Latest Posts

By Noel Sheppard | October 4, 2011 | 1:03 AM EDT

As young, foolish, unemployed Americans Occupy Wall Street, liberals in the media have predictably cheered the protests.

Some, like schlockumentarian Michael Moore, participated in the goings on, telling the crowd last week that the folks inside the buildings surrounding them were solely responsible for the nation’s economic woes (video follows with transcript and extensive commentary):

By Tim Graham | October 3, 2011 | 11:10 PM EDT

Hours after country star Hank Williams Jr. stunned Fox News anchors by using a Hitler analogy to describe the chasm between President Obama and Speaker Boehner, ESPN yanked the traditional Williams open to "Monday Night Football." There was no word from the network if this was a one-time edit or a permanent ban.

On Monday afternoon, CNN political analyst Roland Martin demanded a ban on Twitter: "Hey @espn, after Hank Williams Jr likened Hitler to Obama, I DO NOT want to hear him singing on Monday Night Football. EVER." On Facebook, he added "Hank is always trying to wrap himself in the American flag. His disrespect for the office of the President of the United States is ridiculous".

By Matthew Balan | October 3, 2011 | 11:07 PM EDT

On Monday's "Fox and Friends," liberal comedian George Lopez all but threw the "Oreo" racial slur at Republican presidential candidate Herman Cain: "The Republicans do know that he's darker than Barack Obama...but whiter on the inside." Lopez also half-jokingly hinted that the Tea Party was racist after host Steve Doocy mentioned Cain had won a Tea Party straw poll: "He wasn't serving the tea, 'cause that's crazy" [audio available here].

Lopez poked fun of the Republican presidential field at the bottom of the 8 am Eastern hour of the Fox News Channel morning show, and began by making fat jokes at the expense of New Jersey Governor Chris Christie, who is rumored to be considering a presidential run: "Should he run, and should he jump in the pool? Not while I'm in there. Let me get out before he cannonballs everybody out of water."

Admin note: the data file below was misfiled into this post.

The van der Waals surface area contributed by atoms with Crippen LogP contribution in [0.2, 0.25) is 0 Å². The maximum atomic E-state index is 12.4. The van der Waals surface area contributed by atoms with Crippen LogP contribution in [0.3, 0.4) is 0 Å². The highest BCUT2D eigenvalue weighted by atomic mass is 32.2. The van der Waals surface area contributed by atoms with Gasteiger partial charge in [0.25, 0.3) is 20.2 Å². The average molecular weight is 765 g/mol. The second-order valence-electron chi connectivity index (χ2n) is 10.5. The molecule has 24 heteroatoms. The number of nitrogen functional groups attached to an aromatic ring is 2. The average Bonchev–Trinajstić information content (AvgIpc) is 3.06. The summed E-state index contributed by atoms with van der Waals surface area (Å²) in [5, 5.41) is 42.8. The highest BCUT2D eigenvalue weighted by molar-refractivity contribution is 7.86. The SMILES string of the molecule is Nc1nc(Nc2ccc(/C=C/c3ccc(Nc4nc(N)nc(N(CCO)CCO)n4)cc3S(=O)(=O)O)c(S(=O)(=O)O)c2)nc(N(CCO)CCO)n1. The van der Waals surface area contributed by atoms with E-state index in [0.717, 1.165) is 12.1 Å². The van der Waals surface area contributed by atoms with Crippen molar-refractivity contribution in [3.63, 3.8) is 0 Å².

[Video clip available below the jump]


By Mark Finkelstein | October 3, 2011 | 10:41 PM EDT

Trust him--he might be young, but he's a "professional sociologist."  So did Harrison Schultz, an organizer of the "Occupy Wall Street" protests, describe himself to Al Sharpton on MSNBC this evening.  And he wants Al and us to know that "a lot of the people that are here are in fact anarchists, are in fact revolutionaries.  . . . We don't really want to fix [the problems]. It's revolution, not reform."

There are also some amusing factoids about Harrison.  When he's not out fomenting revolution, Schultz is an . . . analyst for a marketing firm. Oh yeah, and in his oh-so-bourgeois LinkedIn profile, Harrison wants people to know he worked at Bank of America providing "assistance for several investment bankers." Oh, the horror! Video after the jump.

By Noel Sheppard | October 3, 2011 | 7:18 PM EDT

An overwhelming majority of Americans currently believe the nation is heading in the wrong direction.

Yet MSNBC's Chris Matthews told his "Hardball" audience Monday about how wonderful the world will be if President Obama is reelected next year, and warned that a loss for the man that gives him a thrill up his leg would send "Tea Partiers and neocons...celebrating the death penalty, elevating torture, ending environmental protection as we know it, breaking unions, punishing gays, starting more wars, and enacting one more giant tax cut for the rich – or worse" (video follows with transcript and commentary):

By Matt Hadro | October 3, 2011 | 6:45 PM EDT

CNN's newest addition to its prime-time line-up, former CNBC anchor Erin Burnett, told Reliable Sources host Howard Kurtz on Sunday that yes, she would be "more opinionated" at CNN than in the past. Burnett's show, "Out Front," airs for the first time on Monday Oct 3 at 7 p.m. EDT.

Kurtz interviewed Burnett at the bottom of the 11 a.m. hour on Sunday. He asked her "Are you going to be more opinionated, Erin Burnett, then you have been in your previous role as business correspondent?" She answered in the affirmative.

By Matthew Balan | October 3, 2011 | 6:07 PM EDT

CBS's Early Show was the only morning show of the Big Three networks on Monday to cover the controversy over a ranch leased by the family of Texas Governor Rick Perry that formerly used the racist "N" word in its name. Political analyst John Dickerson hinted that the Republican's presidential campaign may not "weather" the controversy, adding that "it's a real problem."

Fill-in anchor Jeff Glor led the 7 am Eastern hour of the CBS program with a teaser on the news story: "Texas Governor Rick Perry faces tough questions over a family hunting camp named with a racial slur. Fellow presidential candidate Herman Cain calls Perry 'very insensitive,' as Perry insists the word were removed decades ago." Nine minutes later, Glor labeled the issue a "race-related firestorm," as he introduced correspondent Jan Crawford's campaign 2012 round-up, which began with the story.

By Mike Bates | October 3, 2011 | 5:52 PM EDT

On the Chicago Tribune's Web site today appears Breaking News with the headline "Corruption sentencing delayed for Rezko, fundraiser for Blagojevich."  Tony Rezko, convicted on corruption charges, did indeed raise money for former Gov. Rod Blagojevich (D-IL).  More significantly, however, he also raised many dollars for President Barack Obama in Obama's earlier political contests.